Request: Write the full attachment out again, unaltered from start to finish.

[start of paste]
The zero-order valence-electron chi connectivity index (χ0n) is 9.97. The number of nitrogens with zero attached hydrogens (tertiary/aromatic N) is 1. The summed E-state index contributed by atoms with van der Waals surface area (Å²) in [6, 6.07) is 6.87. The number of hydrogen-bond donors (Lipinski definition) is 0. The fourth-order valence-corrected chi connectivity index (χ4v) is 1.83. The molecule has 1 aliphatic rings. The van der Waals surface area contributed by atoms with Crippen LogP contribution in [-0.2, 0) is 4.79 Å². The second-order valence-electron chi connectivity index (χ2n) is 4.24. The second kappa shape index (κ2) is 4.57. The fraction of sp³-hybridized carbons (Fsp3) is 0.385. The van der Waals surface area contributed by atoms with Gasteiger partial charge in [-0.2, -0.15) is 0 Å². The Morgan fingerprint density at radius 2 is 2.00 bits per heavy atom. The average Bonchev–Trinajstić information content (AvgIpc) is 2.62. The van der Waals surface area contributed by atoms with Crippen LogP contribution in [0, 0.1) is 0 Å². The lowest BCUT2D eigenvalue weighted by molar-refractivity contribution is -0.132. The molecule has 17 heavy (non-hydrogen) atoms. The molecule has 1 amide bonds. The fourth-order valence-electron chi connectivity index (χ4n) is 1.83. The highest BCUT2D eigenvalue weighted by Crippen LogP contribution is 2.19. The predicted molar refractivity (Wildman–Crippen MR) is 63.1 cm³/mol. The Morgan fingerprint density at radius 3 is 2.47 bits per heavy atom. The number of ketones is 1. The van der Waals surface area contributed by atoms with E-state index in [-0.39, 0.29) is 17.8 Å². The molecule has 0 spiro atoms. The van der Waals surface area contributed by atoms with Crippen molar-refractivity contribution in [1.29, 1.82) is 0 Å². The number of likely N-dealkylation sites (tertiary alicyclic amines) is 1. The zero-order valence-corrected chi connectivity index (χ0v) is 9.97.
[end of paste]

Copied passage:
The zero-order valence-electron chi connectivity index (χ0n) is 9.97. The number of nitrogens with zero attached hydrogens (tertiary/aromatic N) is 1. The summed E-state index contributed by atoms with van der Waals surface area (Å²) in [6, 6.07) is 6.87. The number of hydrogen-bond donors (Lipinski definition) is 0. The fourth-order valence-corrected chi connectivity index (χ4v) is 1.83. The molecule has 1 aliphatic rings. The van der Waals surface area contributed by atoms with Crippen LogP contribution in [-0.2, 0) is 4.79 Å². The second-order valence-electron chi connectivity index (χ2n) is 4.24. The second kappa shape index (κ2) is 4.57. The fraction of sp³-hybridized carbons (Fsp3) is 0.385. The van der Waals surface area contributed by atoms with Gasteiger partial charge in [-0.2, -0.15) is 0 Å². The Morgan fingerprint density at radius 2 is 2.00 bits per heavy atom. The average Bonchev–Trinajstić information content (AvgIpc) is 2.62. The van der Waals surface area contributed by atoms with Crippen LogP contribution in [0, 0.1) is 0 Å². The lowest BCUT2D eigenvalue weighted by molar-refractivity contribution is -0.132. The molecule has 17 heavy (non-hydrogen) atoms. The molecule has 1 amide bonds. The fourth-order valence-electron chi connectivity index (χ4n) is 1.83. The highest BCUT2D eigenvalue weighted by Crippen LogP contribution is 2.19. The predicted molar refractivity (Wildman–Crippen MR) is 63.1 cm³/mol. The Morgan fingerprint density at radius 3 is 2.47 bits per heavy atom. The number of ketones is 1. The van der Waals surface area contributed by atoms with E-state index in [-0.39, 0.29) is 17.8 Å². The molecule has 0 spiro atoms. The van der Waals surface area contributed by atoms with Crippen molar-refractivity contribution in [1.29, 1.82) is 0 Å². The number of likely N-dealkylation sites (tertiary alicyclic amines) is 1. The zero-order valence-corrected chi connectivity index (χ0v) is 9.97.